The quality of these developments suggests that Kirkland exercises considerably better control over project design than is evident in some local housing recently approved by King County. The current King County Comprehensive plan includes changes which promote additional housing density.

Both Kirkland and the unincorporated areas north of Kirkland were up-zoned after passage of the GMA in the early 1980s. The housing density of some recently annexed parts of Kirkland was also increased at that time, but this was due to the GMA; not a consequence of annexation. This led to misunderstanding in some recently annexed parts of Kirkland at the time.

Representation
Kirkland City Council members are elected at large; not by district. Therefore, if annexed, we would lose the benefits we have had from Jane Hague’s exceptionally good district representation on environmental issues at the King County Council. However, the 34,300 population of the proposed annexation area would constitute 43% of Kirkland’s total population after annexation, with the Finn Hill – Holmes Point sub-area’s 12,600 residents constituting 20% of the total. This should make for a very significant voice in policy generation. Moreover, Kirkland has established community advisory committees to facilitate policy input.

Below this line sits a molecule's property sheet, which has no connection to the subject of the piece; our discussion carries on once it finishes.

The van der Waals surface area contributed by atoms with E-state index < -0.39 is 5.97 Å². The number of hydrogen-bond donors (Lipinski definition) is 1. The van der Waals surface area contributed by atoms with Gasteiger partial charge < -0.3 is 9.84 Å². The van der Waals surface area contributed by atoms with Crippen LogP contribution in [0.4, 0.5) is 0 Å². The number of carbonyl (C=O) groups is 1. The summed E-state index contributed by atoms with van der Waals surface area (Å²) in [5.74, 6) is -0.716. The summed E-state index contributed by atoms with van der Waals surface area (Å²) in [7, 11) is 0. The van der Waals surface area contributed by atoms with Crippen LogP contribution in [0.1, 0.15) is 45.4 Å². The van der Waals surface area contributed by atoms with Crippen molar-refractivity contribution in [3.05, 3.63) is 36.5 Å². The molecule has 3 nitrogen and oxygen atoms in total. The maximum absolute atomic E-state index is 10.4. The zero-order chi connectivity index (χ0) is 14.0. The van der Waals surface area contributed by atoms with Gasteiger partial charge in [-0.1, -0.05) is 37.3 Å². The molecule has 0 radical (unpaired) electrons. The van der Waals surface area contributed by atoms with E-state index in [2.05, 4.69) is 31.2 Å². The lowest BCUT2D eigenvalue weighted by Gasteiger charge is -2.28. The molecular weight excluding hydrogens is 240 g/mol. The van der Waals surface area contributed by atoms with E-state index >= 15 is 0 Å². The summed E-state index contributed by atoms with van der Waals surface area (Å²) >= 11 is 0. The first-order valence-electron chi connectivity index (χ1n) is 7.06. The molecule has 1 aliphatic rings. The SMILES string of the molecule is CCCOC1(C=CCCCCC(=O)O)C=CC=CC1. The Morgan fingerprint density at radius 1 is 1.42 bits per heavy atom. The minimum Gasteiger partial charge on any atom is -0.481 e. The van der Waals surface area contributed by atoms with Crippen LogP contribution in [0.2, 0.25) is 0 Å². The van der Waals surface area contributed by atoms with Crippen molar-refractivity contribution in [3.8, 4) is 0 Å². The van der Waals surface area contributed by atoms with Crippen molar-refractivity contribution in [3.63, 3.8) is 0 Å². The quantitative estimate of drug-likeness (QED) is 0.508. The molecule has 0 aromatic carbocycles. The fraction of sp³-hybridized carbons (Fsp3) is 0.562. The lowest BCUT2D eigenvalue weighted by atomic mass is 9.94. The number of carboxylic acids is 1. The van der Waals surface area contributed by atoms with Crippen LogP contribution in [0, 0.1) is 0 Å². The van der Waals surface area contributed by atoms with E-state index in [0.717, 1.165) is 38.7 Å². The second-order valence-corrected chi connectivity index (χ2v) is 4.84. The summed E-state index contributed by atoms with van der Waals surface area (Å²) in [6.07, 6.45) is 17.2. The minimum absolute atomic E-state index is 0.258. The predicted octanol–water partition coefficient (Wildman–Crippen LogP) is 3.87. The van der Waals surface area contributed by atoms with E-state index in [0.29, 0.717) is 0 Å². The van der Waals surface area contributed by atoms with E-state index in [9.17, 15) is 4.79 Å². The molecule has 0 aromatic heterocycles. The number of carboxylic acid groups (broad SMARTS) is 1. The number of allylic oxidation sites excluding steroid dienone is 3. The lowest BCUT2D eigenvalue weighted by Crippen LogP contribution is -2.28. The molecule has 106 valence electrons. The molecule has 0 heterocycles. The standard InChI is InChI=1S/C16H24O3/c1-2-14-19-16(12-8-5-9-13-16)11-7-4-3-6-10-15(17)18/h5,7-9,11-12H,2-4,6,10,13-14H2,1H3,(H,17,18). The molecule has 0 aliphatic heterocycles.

The Growth Management Act
The Growth Management Act (GMA) prescribes increased housing density in parts of King County selected for urban development, and incorporation or annexation of the urban parts of the County into townships, “in order to provide more locally based, efficient and responsive government in well populated areas,” with the County remaining responsible for non-urban areas and for various county-wide functions.

The Boundary Review Board has assigned the areas north of Juanita including the Holmes Point area to Kirkland. If Kirkland decides against annexation, the area could be reassigned to Kenmore.